Fifteen years ago futurist Alvin Toffler was already calling the country's education system a ''hopeless anachronism.'' Since then, he says, little has changed. But that does not surprise him.
Mr. Toffler - whose name became a household word with publication in 1970 of ''Future Shock'' - says experience has taught him that, when it comes to monopolies, meaningful reform is not easily accomplished.
''What we see going on now, with all the talk about education reform, is not restructuring - it's just some premonitory rumbles,'' he says. ''It's a classic response to a need for fundamental change - the initial tendency is to work the old system harder.''
Seated comfortably in his brown-and-white, spotlighted Madison Avenue offices , Toffler explains that he learned this while acting as a consultant to AT&T in the late '60s and early '70s. His pokings into the nooks and crannies of the telephone giant, set against the changes he saw coming in the world, told him that his client was going to have to break up.
He told AT&T as much in a report, but ''they hated it. It was absolute blasphemy.'' (Fifteen years later, that report has been published in book form, ''The Adaptable Corporation.'' As for Toffler's prediction, that is now history). What he learned, he says, is that ''no monopoly breaks up easily. I suspect the same will hold true for education.''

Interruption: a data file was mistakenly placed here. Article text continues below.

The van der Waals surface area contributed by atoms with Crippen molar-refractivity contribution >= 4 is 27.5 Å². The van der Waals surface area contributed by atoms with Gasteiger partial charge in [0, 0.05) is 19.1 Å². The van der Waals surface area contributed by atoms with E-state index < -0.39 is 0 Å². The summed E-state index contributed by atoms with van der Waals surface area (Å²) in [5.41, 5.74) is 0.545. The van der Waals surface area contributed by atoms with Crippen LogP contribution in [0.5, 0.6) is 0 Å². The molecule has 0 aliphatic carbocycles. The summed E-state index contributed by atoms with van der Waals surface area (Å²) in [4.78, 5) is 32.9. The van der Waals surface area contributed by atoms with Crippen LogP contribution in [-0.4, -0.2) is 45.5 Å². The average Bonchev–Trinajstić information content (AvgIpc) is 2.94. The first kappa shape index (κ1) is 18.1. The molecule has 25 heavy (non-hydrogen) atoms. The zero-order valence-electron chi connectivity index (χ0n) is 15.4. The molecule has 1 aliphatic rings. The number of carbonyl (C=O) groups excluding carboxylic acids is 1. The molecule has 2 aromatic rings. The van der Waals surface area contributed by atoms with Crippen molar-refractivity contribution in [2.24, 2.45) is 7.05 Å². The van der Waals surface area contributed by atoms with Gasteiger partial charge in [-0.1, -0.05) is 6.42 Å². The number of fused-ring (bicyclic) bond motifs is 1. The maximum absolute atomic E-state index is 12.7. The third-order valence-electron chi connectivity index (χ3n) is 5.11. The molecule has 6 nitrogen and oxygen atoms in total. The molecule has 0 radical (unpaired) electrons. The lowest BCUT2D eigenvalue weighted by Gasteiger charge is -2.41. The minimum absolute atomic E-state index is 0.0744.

Toffler readily admits that he is not an expert on education. But he says that, as one who works to understand the direction our civilization is taking, he must keep a keen eye on three sectors that influence our lives most - the family, the corporation (or employment), and education.
The first two of these have evolved and continue to evolve to meet people's needs, as society changes, he says: The family is alive, but no longer confined to the two-parent, multi-child model; and business continues to diversify, with small companies providing much of the sector's innovation and prosperity. But the schools, he adds, remain largely a monolith, with little diversity of method and expression.
''Right now schools discourage adaptability and creativity,'' Toffler says. ''Schools convey the idea that creativity is something that artists and ballerinas have. But those are the qualities that all children are going to need to keep up in a rapidly changing society.''
The Toffler office-apartment is an appropriate setting for this discussion. The living arrangement reflects the fledgling return of work to the home, a trend futurists such as Toffler say will accelerate as home computers are tied into the office and as consumers seek more ''home grown'' products, such as hand-knits and jewelry. In the sleek white bookcase that serves as a backdrop to the conversation, a striking number of books have glossy jackets displaying digital- or computer-style print used to connote things future.